Avery accepted the scope and lifted it to his right eye, peering out in the distance. At first he didn’t realize what he was meant to see. It just looked like that same endless, blue world he’d spied every day before. The ocean stretched on and on, eventually melding into a mountain of clouds upon the horizon. Or at least, Avery thought they were clouds, but the longer he looked the less certain of that he became. It seemed, for all intents and purposes, like they were rising up out of the sea.

“What is that?” he asked, “Smoke?”

“Fog, I think,” answered Davy.

Avery frowned and lowered the spyglass. He gave the quartermaster a perplexed look. “Have you ever seen fog out in the middle of the sea like that before?”

“No,” he said, thumb and index finger coming to rub at his scratchy beard. “’least not in waters this warm. Could be a good indicator there’s land in that direction. Something’s got to be causing it anyway.”

“Mm,” Avery considered that, once more lifting the glass to investigate the mysterious haze. He couldn’t say for sure what the source was, but land would indeed make sense. It was possible mountains could push cooler air out over the sea and stir up a fog like that, but it would take a pretty large landmass; one they surely would have spotted long before now.

“What’s the order, Cap’n?” Davy asked, watching him intently.

Avery collapsed the spyglass and handed it back to the man. “Make for starboard,” he said, “Let’s have a closer look.”

“Aye Aye, Sir.” Davy relayed the orders, voice carrying across the deck, and an instant later the ship became a flurry of activity. The helmsman spun the steering wheel and diverted the course, while the rest of the men worked the sails to better catch the wind. As if the seas themselves willed it, those winds began to change. A squall rose up out of no where, filling their sails and speeding them onwards to their destination. “Maybe our luck’s changing for the better,” the quartermaster mused, amber eyes staring up at the rigging and sails as they reaped the unexpected bounty.

“Maybe so,” Brennan agreed, a spark of excitement coursing through his veins. A bank of fog wasn’t much to go on, but it was a little flame of hope and the captain was all too eager to latch on to it.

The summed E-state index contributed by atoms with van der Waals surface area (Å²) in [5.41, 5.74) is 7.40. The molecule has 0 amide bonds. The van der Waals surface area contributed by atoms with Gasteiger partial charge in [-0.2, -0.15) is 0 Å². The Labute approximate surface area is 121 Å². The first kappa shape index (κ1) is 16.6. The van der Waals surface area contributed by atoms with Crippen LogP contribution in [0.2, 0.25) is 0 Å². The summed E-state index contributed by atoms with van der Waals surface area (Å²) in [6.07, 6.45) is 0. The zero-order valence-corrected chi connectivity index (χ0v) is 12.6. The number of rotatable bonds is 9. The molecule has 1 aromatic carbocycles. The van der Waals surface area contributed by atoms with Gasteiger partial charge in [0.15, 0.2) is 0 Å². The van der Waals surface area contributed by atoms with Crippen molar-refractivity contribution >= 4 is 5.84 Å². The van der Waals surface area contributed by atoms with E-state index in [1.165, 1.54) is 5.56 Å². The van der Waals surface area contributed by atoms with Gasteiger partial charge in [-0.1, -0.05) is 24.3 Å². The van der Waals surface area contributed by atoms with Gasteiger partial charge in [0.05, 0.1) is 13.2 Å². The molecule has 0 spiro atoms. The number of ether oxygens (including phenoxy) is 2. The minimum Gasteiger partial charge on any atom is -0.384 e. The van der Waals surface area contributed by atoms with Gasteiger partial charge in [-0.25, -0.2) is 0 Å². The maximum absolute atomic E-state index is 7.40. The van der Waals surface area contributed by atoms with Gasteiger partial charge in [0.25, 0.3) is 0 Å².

Despite having the wind at their backs, it took a considerable amount of time before they actually reached their destination. The sun had sank further towards the ocean, retreating beneath the great cloud of fog even as the stem of their ship reached for its misty embrace. The crew was silent as they penetrated the gloom, every man eyeing the fog with a look of apprehension as it swallowed their vessel whole. It was like entering a strange, ghostly world, mist settling all around them. Avery stood upon the prow, peering out with worry over the poor visibility. Scowling, he turned back, making for the helm and shouting orders along the way. “Take her down to half sail!” he barked, setting the men to the task. If there was actually land to be discover he didn’t want to do so by crashing into it.

As his orders were followed and the sails trimmed, the ship began to lose its speed. But it wasn’t enough to quell his fears of running aground. “Oi, Finn!” he shouted out, catching the attention of their fastest climber. “Get up into the nest and have a lookout!” The mist looked a little thinner up high, perhaps he would have a better view of any impending danger.

“Aye, Cap’n!” replied the sailor. Quick as could be, he made his way up the ropes, going hand over hand to scale the mast, and pulled himself into the bucket of the crow’s nest. While he took out a scope and kept watch ahead from on high, Avery joined his helmsman and kept a close view on the murky waters directly in front of them.

“Keep her steady lad,” the captain said to the helmsman, sharp eyes peering through the dense shroud that permeated the atmosphere. The further along they went the deeper the fog seemed to get. Worse yet, he moisture was thick enough that beads of dew clung to ship and their clothes, leaving them drenched before long. Avery brushed the back of his hand against his brow, clearing away the wetness before it irritated his eyes and made things even harder to see. If it got much denser than this they would be sailing blind, and only a fool would continue then. Yet Avery couldn’t find it in himself to turn around. Something deep down was calling to him, urging him on and daring him to take the risk. And then, there was a shout from high above.

“LAND HO!” Cried Finn from the crow’s nest, pointing into the distance. “Dead ahead!”

A rush of excitement broke out below, the men trying to see what he’d spotted. It came first as inky black shapes in the distance, imposing shadows deep within the mist that rose even higher than the masts of their ship. As they drew nearer, the fog began to dissipate, growing thin enough for them to realize the entities were towering citadels of stone. The bones of the Earth reached high above them, slabs of dark gray rock with crawling vines of green webbed around them. Some of the spires reached so high you had to crane your neck just to see the tops of them breaking through the mist. Others were far shorter, more jagged and reaching out like teeth keen to smash their hull to bits Avery knew there were likely to be far more they could not see, those short enough to be hidden within the fog and probably even beneath the surface.